The Indian government under the leadership of Prime Minister Narendra Modi has undertaken path-breaking initiatives such as ‘Aadhaar’ (providing unique identification to 1.3 billion Indians), improving the ‘Ease of Doing Business’, ‘Digital India’, tackling logjam in courts and bettering the business and investment climate of the country. While, I believe that India is in extremely capable hands, it is also important to understand that, for India to tackle this grave problem, a concerted partnership is required between all stakeholders – potential and existing disputants, governments, judiciary, professionals and facilitators like us. This will ensure that only those matters worthy of the courts attention and judicial resources will find a place on the docket, while the remaining are dealt with in a systematic, civilized and optimal manner. This way, courts can dispense justice, governments can govern, businesses can flourish, and the citizens can enjoy a stress-free life.

This government has been an enabler and a key contributor to the budding entrepreneurial spirit in India. In fact, Presolv360 is privileged to be recognised by the Ministry of Law and Justice, Government of India, and listed on the website of the Department of Justice. Besides, Presolv360 has also been recognised under the Start Up scheme of the Ministry of Commerce and Industry.

We have seen a lot of discussion in Australia this year regarding artificial intelligence. What have been some of the ‘hot topics’ in India?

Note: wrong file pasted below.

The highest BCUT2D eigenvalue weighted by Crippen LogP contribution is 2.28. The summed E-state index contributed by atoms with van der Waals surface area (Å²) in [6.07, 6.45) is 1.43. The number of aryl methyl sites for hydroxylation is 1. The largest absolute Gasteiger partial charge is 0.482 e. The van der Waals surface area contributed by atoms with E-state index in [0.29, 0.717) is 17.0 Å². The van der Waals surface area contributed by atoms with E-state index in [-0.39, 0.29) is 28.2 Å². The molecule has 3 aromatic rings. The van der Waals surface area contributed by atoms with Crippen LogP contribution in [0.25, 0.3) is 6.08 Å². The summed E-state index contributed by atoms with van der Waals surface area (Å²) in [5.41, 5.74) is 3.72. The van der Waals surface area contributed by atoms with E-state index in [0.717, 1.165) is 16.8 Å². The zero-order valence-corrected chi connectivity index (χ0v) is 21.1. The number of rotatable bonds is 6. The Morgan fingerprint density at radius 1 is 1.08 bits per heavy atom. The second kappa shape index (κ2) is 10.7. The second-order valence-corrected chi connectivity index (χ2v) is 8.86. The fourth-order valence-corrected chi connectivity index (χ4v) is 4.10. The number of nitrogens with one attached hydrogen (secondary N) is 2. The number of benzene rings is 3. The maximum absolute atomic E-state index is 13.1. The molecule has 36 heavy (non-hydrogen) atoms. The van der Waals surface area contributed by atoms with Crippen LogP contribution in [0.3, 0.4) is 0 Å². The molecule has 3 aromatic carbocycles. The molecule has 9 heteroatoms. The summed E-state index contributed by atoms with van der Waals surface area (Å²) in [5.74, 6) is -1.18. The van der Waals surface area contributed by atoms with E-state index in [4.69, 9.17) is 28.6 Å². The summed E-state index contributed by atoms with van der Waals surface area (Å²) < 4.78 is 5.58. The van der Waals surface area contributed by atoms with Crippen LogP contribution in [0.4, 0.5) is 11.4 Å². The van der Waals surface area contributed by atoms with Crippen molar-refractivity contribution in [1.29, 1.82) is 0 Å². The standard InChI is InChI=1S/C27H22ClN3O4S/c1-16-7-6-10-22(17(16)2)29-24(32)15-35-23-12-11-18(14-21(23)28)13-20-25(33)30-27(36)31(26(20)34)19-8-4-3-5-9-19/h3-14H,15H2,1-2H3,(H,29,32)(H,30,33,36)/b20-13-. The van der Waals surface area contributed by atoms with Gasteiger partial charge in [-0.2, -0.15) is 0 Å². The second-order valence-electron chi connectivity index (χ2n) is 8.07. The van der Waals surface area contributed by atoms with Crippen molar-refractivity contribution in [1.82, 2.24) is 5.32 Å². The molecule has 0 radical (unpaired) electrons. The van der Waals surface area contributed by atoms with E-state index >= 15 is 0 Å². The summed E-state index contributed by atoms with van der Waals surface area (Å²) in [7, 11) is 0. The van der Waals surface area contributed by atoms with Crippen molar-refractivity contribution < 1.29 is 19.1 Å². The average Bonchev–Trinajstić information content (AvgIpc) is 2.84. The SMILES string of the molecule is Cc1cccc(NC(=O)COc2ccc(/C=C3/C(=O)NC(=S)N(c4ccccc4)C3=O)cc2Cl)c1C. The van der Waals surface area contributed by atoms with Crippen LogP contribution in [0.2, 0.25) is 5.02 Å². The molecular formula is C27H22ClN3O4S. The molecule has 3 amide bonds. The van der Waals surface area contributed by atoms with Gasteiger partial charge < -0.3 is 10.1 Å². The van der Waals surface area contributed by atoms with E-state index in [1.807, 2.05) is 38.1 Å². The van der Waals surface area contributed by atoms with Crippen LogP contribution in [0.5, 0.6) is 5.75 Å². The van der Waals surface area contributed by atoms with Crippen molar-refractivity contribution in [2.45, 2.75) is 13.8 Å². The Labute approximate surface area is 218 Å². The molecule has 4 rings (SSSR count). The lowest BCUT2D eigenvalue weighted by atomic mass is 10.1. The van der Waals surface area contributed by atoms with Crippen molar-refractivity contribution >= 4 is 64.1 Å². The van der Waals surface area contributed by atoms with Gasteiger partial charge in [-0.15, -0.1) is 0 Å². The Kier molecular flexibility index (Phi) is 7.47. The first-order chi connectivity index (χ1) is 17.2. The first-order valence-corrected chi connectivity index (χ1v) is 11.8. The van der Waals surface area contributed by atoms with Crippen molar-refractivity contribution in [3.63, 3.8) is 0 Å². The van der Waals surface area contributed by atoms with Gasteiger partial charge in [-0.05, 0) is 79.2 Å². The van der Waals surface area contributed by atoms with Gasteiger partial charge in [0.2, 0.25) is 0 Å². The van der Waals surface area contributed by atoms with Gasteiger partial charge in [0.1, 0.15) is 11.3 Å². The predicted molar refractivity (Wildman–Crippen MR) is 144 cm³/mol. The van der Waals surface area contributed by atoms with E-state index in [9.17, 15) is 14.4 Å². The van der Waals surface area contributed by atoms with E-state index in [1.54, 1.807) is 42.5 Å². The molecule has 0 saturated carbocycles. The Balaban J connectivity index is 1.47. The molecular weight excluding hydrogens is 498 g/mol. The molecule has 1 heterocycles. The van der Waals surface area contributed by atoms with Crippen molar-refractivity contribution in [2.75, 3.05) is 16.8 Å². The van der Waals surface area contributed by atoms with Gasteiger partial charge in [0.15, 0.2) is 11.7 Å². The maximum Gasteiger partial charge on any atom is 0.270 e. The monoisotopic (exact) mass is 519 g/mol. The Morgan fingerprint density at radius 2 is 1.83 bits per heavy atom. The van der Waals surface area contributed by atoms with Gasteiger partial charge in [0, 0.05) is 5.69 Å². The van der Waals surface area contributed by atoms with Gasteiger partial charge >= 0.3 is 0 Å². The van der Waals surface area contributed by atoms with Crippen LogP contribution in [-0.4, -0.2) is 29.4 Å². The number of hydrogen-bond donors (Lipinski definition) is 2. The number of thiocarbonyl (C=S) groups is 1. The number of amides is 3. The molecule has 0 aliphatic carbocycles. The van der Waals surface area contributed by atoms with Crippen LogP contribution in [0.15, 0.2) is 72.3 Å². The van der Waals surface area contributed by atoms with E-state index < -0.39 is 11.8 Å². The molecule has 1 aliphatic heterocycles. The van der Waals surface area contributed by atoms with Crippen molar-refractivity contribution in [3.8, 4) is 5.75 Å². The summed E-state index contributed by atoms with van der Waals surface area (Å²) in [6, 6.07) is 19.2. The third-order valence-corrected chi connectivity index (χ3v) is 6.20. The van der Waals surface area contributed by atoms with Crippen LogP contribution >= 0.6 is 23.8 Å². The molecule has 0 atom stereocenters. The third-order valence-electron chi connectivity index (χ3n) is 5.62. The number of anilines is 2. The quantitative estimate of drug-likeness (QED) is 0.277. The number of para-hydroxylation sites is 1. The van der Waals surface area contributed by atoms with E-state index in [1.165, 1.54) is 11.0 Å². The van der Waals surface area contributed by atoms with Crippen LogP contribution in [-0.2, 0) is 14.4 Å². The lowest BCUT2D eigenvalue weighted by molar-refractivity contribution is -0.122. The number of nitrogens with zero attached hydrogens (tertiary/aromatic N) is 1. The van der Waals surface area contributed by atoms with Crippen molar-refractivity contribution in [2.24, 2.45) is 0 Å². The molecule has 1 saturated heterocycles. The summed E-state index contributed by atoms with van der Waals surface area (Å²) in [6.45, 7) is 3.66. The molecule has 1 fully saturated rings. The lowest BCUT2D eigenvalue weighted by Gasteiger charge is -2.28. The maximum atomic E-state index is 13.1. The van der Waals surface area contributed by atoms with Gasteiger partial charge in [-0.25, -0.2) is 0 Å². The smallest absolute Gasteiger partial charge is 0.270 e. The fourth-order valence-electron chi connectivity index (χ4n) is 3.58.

Artificial intelligence has become a worldwide phenomenon. ‘Virtual legal assistants’, or legal research tools, a derivative of artificial intelligence, has gained tremendous prominence and is expected to replace some of the legal population. ‘Smart contracts’ is another area garnering attention, while ‘blockchain in contract management’ is picking up momentum too.

What is your ‘legal forecast’ for the next few years?

A shift is imminent, a shift from a curative mindset to a preventive one. This means you will be able to pre-empt problematic relationships, manipulate data to predict toxicity levels and determine a reliable outcome in case a dispute arises. All this at a click of a button. The world will be a fertile ground for pragmatism and a battle ground for opportunism.

If you could give one piece of advice to a law student or early career professional, what would it be?

Unbuckle the seatbelt, step out of your comfort zone, and jump from the airplane – there’ll be troubled weather along the way, but the view and the experience will make it worthwhile!

 

If you would like to be interviewed or offer your thoughts on a recent event, book or article, please contact our Editor In Chief, Michael Bidwell, at mbidwell@mccullough.com.au

Interview | Komal Gupta (Cyril Armachand Mangaldas)

Komal Gupta is the Head of Artifical Intelligence & Innovation at Cyril Armachand Mangaldas in New Delhi, India.  We are very grateful that Milan Gandhi (TLF) had the opportunity to gain insight from Komal with her extensive experience.

Komal, do you have a quote you live your life by or think of often?

Everything happens for a reason – live it, love it and learn from it?

What have you changed your mind about in the last few years? Why?

I have changed my mind about taking risks in life – about taking the path less trodden and moving out of my comfort zone.  I had a great career at Integreon and another LPO job was the obvious way to go.  I instead decided to shake myself up and use my experience in driving innovation at CAM.  Every bit of my previous experience from people and client management, service delivery and business development has helped me understand the firm, its culture and business and I am proud of my unusual decision.  In fact, my decision has now shown an alternate career path to many.